SABC: When equity and diversity foster positive change at multiple levels
For Priya John, India Country Lead at the One Drop Foundation, art has the power to open eyes and hearts, pushing people to reflect and act. She believes it is people—in all their diversity and complexity—who ignite every process in the WASH sector, and therefore strategies should aim to connect with emotions. Priya tells us why art is the perfect vehicle.
Do you remember having seen or experienced a moment or a situation in which art was a vehicle for change, be it big or small?
Art results from the deliberate expression of creativity by an artist or a group of artists working together. Those who witness, engage, or participate in the arts are moved by their beauty, truth, and energy in myriad ways. On days our moods stubbornly refuse to lift, we all have felt the magical effect upbeat music has on us. Art can literally lift our spirits and make us feel differently from one moment to another. Art leaves its mark not only on individuals, but also on communities and the larger society. It can provoke and coax people to change or move towards change.
The 2021 Malayalam-language film The Great Indian Kitchen was a scathing depiction of the tedium and relentlessness of women’s drudgery in Indian households. I witnessed how this film opened conversations within households and outside—between family members, friends, and community members—about how women’s domestic labour is disregarded and devalued. It proved to be an eye-opener and instigated many to re-examine their household dynamics vis-à-vis the assigned gender roles and responsibilities. This is indeed the power of art!
How do you think the WASH sector can benefit from implementing artistic and behaviour change approaches?
I believe the WASH sector across the globe can benefit immensely from placing people at the heart of the solution. Since people are an integral part of the WASH system, for the system to work, they must be the ones to start turning the big wheel.The people include not only communities lacking basic infrastructure and facilities, but also those running the governance bodies, markets, state administrations, ministries, etc. If the wheels are to start turning, then the people need to be mobilized, inspired, and motivated to work towards it.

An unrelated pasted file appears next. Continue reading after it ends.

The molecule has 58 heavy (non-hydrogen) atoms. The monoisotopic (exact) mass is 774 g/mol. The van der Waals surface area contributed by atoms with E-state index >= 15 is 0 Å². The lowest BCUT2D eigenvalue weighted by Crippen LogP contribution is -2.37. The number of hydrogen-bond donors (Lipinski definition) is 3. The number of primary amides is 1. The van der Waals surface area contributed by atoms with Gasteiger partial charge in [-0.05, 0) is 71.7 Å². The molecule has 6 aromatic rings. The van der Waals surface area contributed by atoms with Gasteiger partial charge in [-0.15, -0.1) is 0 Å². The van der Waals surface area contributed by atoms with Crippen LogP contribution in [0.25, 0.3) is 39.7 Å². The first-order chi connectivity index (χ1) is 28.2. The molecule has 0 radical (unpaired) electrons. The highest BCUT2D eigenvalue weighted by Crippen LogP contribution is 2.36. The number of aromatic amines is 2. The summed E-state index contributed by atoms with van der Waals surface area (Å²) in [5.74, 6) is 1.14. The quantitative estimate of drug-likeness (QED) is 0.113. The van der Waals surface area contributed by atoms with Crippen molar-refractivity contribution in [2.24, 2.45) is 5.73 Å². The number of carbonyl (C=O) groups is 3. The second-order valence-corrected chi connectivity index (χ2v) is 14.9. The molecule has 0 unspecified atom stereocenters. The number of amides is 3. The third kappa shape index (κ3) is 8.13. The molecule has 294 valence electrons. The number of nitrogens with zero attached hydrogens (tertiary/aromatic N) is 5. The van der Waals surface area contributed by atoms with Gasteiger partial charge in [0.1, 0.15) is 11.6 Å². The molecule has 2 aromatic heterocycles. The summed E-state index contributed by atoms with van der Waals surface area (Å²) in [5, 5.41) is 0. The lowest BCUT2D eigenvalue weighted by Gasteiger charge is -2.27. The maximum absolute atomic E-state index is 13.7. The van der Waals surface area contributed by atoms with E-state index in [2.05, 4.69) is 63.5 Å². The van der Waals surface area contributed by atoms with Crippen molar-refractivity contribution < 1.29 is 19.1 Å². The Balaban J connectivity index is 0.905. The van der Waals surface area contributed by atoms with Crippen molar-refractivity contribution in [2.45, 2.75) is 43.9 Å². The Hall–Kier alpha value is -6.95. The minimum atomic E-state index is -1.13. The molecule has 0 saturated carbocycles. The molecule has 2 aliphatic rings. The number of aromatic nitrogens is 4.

Arts infused with social and behaviour change methods are effective in steering people to the threshold of change and then urging them to lead and own that change. The One Drop Foundation’s Social Art for Behaviour ChangeTM (SABC) approach is one such approach where change is inspired, activated, and sustained among people. Theories of social systems and human behaviour are combined with the beauty, imagination, and energy of the arts to galvanize the rational mind and tug at heartstrings while moving towards lasting change. This is the need of the hour in the WASH sector.
Having seen the implementation of SABC, tell us how you think it allows diversity to become a powerful source of change and sustainability in different communities.
In my experience, the SABC methods and processes rest on utmost participation and inclusion on the ground. On the one hand, the approach demands a precise mapping of the diverse segments within a community, which sets the stage for a focused engagement of marginalized groups in the SABC processes. On the other hand, even the implementers of SABC represent diverse cultural traditions and art forms relevant to the context.
SABC’s spirit of equity and diversity has the potential to foster positive change at multiple levels, including within households, in the community, and at governance or administrative institutions. Further, for sustained change, SABC needs the foundation set forth by a systems approach, as seen in One Drop’s A·B·C for SustainabilityTM model. In this way, through participation and engagement, SABC sets in motion change which can grow and sustain over time—only with the bulwark of access to safe infrastructure or facilities, fair markets, and steady sources of income, especially for poor and marginalized groups.
Which actors from a WASH project should be involved in artistic processes? Why?
I believe that literally all the actors in a WASH project can be involved in artistic processes. All the people within a WASH system who can make things happen should ideally be engaged through the arts. Specifically, it is time to engage actors in local institutions, administration, and governments who are key to reaching the most vulnerable and marginalized in society. Who can be oblivious to the arts? Art touches each of us in some way or another. If our goal is to influence and inspire people to act, then art is the perfect vehicle to achieve this.
You had experienced the SABC approach before the free online course Social art for behaviour change: The basics was created. What did the course add to your knowledge about SABC?
The course added both to my knowledge of behaviour change in general and SABC, specifically. It, firstly, helped me immensely in systematizing and organizing what I understood about SABC through its implementation in India. Additionally, the online course helped me re-establish the centrality of behaviour change in sustainable and community-led WASH efforts.
Within SABC intervention design, I better understood the need for profiling priority groups along with the role of secondary groups and influencers in interventions. My biggest takeaway was the different stages of behaviour change and how relapse is part and parcel of the whole process. Due attention to potential relapse then becomes essential in the Activate and Sustain phases of the SABC interventions.